NOTE: Please be aware that there are a number of "f" bombs in the book, as well as one appropriately written sexual encounter.As always, I've included a Kirkus review. Even thought it's not a starred review, it's an excellent read.

I WAS HERE by Gayle Forman (288 pages)
Although this is not a starred review, I found it to be a very powerful read on suicide and depression. Be aware that there are a number of “f” bombs, and some sexual content.
Part tautly paced mystery, part psychological study of suicide and its aftereffects.
When Cody’s best friend, Meg, kills herself by downing cleaning fluid in a motel room, she tidily leaves behind a tip for the maid and time-delayed emails for Cody, her parents and the police. Cody’s devastated: After all, she and Meg were inseparable since kindergarten. That is, they were close until talented Meg escaped their dead-end town to attend college on a fellowship while Cody stayed behind. But when Cody travels to Meg’s college town to pack up what’s left of Meg’s life, she’s startled by how much doesn’t make sense: Why would someone so full of promise and life choose death? How much did Meg’s housemates know about her fateful decision? And why does Meg have an encrypted file on her computer? Seeking to justify the picture of the friend she thought she knew with the one she’s piecing together, Cody faces questions about their friendship, along with a growing attraction for Ben, the boy she believes broke Meg’s heart. Forman’s characters are all too human: Cody’s willingness to ignore what doesn’t fit her picture of Meg as she struggles to come to terms with her sadness and guilt rings true of those left behind to face the tragedy of suicide.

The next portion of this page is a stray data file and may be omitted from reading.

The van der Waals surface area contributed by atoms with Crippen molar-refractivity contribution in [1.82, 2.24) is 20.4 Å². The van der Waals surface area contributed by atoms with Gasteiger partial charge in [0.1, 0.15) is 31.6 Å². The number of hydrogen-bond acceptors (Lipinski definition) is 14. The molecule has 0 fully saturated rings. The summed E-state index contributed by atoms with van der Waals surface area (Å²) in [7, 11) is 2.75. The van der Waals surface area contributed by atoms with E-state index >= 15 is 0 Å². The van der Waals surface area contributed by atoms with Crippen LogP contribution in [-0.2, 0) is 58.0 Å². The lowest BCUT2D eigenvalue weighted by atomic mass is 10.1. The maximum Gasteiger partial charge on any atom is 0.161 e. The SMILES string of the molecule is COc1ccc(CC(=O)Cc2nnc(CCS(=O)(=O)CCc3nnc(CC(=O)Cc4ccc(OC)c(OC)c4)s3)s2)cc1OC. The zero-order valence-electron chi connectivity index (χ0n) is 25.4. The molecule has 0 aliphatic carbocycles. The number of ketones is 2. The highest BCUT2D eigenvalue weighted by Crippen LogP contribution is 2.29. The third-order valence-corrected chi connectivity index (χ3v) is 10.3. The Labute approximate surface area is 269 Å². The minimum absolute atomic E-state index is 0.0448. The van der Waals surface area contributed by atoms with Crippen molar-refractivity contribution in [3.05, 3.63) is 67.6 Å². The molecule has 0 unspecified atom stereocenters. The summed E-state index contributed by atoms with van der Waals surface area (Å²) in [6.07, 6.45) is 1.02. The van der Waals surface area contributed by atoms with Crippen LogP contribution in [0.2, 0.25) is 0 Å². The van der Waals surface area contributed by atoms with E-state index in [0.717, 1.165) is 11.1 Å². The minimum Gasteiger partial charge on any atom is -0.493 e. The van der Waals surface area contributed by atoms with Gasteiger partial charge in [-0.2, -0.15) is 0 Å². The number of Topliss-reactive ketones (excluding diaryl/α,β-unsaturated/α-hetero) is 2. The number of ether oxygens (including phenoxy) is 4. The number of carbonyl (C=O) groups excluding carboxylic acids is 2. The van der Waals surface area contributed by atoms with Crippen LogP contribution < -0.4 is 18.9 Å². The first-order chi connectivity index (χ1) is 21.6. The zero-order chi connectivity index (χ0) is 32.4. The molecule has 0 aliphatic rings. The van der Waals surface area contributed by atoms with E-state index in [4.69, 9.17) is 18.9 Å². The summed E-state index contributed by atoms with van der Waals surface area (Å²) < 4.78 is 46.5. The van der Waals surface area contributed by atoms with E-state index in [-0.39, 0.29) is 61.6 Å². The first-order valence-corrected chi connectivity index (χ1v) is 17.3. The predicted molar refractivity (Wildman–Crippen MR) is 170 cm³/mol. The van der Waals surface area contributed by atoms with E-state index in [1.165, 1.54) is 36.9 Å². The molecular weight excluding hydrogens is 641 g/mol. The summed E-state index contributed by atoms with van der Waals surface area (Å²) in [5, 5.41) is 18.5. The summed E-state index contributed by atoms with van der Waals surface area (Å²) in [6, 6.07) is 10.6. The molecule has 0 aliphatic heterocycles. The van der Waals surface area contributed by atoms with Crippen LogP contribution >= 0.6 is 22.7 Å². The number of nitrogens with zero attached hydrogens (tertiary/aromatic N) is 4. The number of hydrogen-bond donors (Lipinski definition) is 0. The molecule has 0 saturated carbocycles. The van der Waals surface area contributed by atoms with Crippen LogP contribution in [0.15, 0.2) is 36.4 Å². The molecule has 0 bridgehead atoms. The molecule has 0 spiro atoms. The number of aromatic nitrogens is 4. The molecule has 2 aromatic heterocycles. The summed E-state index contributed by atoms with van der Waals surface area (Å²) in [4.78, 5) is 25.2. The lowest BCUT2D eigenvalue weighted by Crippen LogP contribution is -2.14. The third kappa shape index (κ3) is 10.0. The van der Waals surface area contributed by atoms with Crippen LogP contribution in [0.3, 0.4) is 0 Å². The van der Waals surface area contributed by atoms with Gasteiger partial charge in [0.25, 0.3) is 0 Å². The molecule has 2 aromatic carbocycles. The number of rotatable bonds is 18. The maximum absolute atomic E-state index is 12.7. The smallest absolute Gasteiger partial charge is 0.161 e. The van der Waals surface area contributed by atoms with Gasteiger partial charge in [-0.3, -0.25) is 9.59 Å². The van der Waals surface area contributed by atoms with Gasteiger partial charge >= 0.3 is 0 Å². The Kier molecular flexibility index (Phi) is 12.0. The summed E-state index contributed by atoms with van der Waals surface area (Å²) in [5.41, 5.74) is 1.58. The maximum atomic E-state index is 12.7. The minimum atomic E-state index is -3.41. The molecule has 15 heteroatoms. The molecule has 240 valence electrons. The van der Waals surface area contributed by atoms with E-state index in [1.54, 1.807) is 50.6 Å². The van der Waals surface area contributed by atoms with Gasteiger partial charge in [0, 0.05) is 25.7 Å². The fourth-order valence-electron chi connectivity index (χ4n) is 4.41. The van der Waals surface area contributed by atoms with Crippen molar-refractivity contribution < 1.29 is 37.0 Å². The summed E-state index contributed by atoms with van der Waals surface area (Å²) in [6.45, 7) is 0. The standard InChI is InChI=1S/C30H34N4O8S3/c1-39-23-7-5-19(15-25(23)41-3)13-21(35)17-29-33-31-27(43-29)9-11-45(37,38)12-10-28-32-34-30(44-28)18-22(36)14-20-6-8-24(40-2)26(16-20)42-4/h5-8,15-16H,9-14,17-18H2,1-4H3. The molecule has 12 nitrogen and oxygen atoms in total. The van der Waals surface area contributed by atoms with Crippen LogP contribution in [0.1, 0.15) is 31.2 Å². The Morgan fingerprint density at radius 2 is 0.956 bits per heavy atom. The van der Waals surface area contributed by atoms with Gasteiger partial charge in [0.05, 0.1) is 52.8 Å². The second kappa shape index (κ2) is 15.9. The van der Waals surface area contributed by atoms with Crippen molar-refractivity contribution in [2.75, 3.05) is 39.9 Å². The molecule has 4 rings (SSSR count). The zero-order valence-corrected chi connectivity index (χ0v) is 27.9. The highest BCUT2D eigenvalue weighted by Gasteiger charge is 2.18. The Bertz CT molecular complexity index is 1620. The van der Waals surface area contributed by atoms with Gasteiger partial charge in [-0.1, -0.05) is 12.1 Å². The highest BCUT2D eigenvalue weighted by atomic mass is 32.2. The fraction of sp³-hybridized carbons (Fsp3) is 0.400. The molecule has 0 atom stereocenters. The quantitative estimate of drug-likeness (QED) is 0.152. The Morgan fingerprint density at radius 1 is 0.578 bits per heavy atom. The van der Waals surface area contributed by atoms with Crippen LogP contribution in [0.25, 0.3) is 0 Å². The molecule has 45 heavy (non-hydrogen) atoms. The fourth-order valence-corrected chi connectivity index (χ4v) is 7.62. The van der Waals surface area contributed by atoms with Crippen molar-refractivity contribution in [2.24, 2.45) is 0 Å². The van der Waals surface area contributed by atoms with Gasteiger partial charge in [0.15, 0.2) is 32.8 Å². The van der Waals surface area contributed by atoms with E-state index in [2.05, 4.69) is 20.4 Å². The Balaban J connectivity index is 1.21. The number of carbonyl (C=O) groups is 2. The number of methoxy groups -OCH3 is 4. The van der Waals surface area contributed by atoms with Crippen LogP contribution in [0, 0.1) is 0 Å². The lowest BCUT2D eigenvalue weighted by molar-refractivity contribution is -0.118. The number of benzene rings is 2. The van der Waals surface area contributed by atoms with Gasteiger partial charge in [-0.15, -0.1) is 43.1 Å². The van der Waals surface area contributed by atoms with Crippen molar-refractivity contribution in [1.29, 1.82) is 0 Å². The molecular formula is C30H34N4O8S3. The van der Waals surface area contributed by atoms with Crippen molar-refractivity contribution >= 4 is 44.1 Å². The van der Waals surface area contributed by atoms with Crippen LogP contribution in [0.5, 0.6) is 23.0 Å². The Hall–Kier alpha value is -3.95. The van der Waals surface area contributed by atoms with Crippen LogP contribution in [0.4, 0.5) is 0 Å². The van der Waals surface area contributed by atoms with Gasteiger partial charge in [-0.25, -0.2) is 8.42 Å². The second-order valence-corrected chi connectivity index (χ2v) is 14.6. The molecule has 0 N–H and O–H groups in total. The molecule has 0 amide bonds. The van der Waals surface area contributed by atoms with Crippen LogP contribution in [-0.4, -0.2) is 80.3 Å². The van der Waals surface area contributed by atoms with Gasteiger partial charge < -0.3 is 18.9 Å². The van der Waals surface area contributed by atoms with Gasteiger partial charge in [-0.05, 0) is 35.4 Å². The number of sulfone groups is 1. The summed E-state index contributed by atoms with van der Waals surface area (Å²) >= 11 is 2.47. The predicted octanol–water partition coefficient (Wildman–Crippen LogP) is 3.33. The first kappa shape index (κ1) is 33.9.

Sunday, February 8, 2015

The Art of Persuasion - notes from the work of Penny Kittle and Linda Rief, along with my commentary

Persuasion is an art form in writing. Both Penny Kittle and Linda Rief have developed genre studies that look at how we can teach this to students, while avoiding the limitations of the five-paragraph "essay" (not really) so often used in classrooms. By looking at both of these, I hope you will be able to "steal" the best of both worlds. And hopefully you'll be able to use my commentary as well, to scaffold on previous genre studies I've discussed in the past.

The Art of Persuasion

Thursday, January 15, 2015

Blind - an Inquiry novel

Blind by Rachel DeWoskin is a novel I just read - it is available as an e-book from the Winnipeg Public Library. There are also four regular copies.

It is a slow-moving character novel, with great insight into what it FEELS like to be blind (see Kirkus review). If it weren't for a number of "F" bombs, I wouldn't have any concern with the age of the students reading it, although the subplot of a possible suicide means it's pretty heavy reading.